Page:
Getting Serious About The Illegal Overfishing Of Tuna In The Mediterranean

Author(s)

Lee Crockett

Author(s) Description

Lee Crockett leads Pew’s efforts in Washington, D.C. to establish policies to
end overfishing and promote sustainable fisheries management.

Read the full
“Overfishing 101” series here.

Drift Net. Photo: Juan Cuetos/OceanaDriftnets sound
relatively harmless as a fishing method. But as any marine biologist will tell
you, this gear threatens ocean wildlife. At its November
meeting, however, the International Commission for the Conservation of Atlantic
Tunas
(ICCAT) could take steps to enforce current international prohibitions
on the usage of this damaging practice.

Held on the sea’s surface or just below with floating devices, driftnets can
be miles long. Depending on the size of the mesh, they can
entangle anything that happens to swim nearby, including sea turtles, whales,
swordfish, and tuna.

Banned But Still in Use

Most countries recognized that driftnets harm too many marine species (PDF) to remain an
acceptable form of fishing.
The United Nations banned them on the high
seas in 1993, and the European Union followed suit in 2002. In 2003, ICCAT
prohibited the use of driftnets to catch tuna and swordfish. Yet an active,
illegal driftnet fishery still exists in the Mediterranean, with Italy having
one of the largest fleets.

This illegal operation still exists because the European Union didn’t
ask Italy and others to halt driftnets outright
. Once the ban took
effect, rather than being sanctioned for their illegal driftnet activities,
these countries received large sums of money from national and EU funds to
convert to other fishing methods. Italian boat owners, captains, and crew
members received more than €100 million (US$136 million), and that’s when things
got complicated.

Italian law accounts for two types of driftnets. Spadare are
high-seas driftnets that have been banned by all international bodies active in
the Mediterranean, the EU, and, theoretically, Italy. Ferrettare were
originally designed as small-scale nets to catch nearshore species along the
Italian coast. In recent years, the mesh size has increased, enabling smaller
fish to pass through unharmed while conveniently—and illegally—catching
valuable Atlantic
bluefin tuna
and swordfish.

Various legal changes in Italy have also allowed ferrettare to be
used far beyond the coast. This facilitates the continued use of driftnets to
catch threatened species, despite numerous bans and the condemnation of the
international community.

For years, conservation groups documented the Italian fleet’s use of
driftnets to catch bluefin tuna, swordfish, and other vulnerable marine species.
From 2005 to the beginning of this year, more than 317 vessels were identified
as fishing illegally. Of these, 89 received funds from the EU and the Italian
government to convert to other fishing methods. Sanctions imposed by the Italian
government on these vessels have been described as “derisory” and inadequate.
They have had little or no effect on illegal activities and are seen by vessel
owners merely as an additional operating cost.

Getting Serious

Fishing Boat. Photo: María José Cornax / Oceana The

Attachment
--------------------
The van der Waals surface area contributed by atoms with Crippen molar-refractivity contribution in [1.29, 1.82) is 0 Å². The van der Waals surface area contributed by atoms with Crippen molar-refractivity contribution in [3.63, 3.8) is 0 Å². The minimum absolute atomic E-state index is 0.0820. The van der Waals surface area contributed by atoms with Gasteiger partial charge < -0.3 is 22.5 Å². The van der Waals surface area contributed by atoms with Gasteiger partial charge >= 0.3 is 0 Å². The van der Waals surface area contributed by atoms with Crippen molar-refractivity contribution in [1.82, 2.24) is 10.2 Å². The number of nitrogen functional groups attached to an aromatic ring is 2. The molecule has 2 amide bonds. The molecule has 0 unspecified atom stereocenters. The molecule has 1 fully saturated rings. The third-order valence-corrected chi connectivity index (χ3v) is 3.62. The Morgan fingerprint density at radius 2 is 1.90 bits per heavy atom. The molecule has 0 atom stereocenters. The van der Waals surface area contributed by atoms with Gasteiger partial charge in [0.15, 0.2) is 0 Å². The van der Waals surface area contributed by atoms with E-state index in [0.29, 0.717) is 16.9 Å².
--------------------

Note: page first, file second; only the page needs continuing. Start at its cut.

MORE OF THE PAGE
EU, though, seems finally to have had enough of this noncompliance
. In
Ponza, Italy, EU inspectors found driftnets on numerous fishing vessels, all
appearing significantly longer than the allowed length of ferrettare.
Local authorities told the inspectors that they had not conducted any onboard
investigations since the start of the driftnet season, even though the
vessels—with the illegal nets in plain sight—are moored approximately 100 yards
from the Italian coast guard’s offices.

In July, Italian media reported on a widespread, well-established operation
to falsify and avoid bluefin catch documents, which are meant to accompany
legally caught bluefin tuna through the market. Violations with potential fines
worth up to €3.6 million ($5 million) have been identified, and 70 wholesale and
retail operators are under investigation. Authorities suspect that much of the
tuna found through this operation was caught by driftnets.

Several steps must be taken to solve this issue. Loopholes in the
Italian law must be closed, and ferrettare must be prohibited
.
On September 21, because of pressure from the EU, Italy revised its regulations
for ferrettare, limiting their use to three miles from shore and reducing the
mesh size to four inches, but keeping the permitted length at 1.5 miles. This is
the latest attempt by the Italian ministry to avoid heavy sanctions that the EU
is threatening to apply. Given Italy’s record on enforcement, a more
straightforward solution would be to ban ferrettare outright.

On September 29, the EU announced it is beginning legal proceedings against
Italy for its continued use of illegal driftnets. This is encouraging, but the
EU should closely monitor Italy on this issue and take necessary action if no
adequate progress is made.
ICCAT must also take action. Member countries
should put Italian operators who have violated driftnet regulations on its
illegal, unregulated and unreported fishing vessel list. Identifying these
operations, in addition to the ferrettare ban, is a step in the right
direction.

Given the significant threats to marine life, this action is long
overdue

http://www.pewenvironment.org/news-room/opinions/getting-serious-about-illegal-tuna-fishing-in-the-mediterranean-85899365055

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~ by narhvalur on October 13, 2011.

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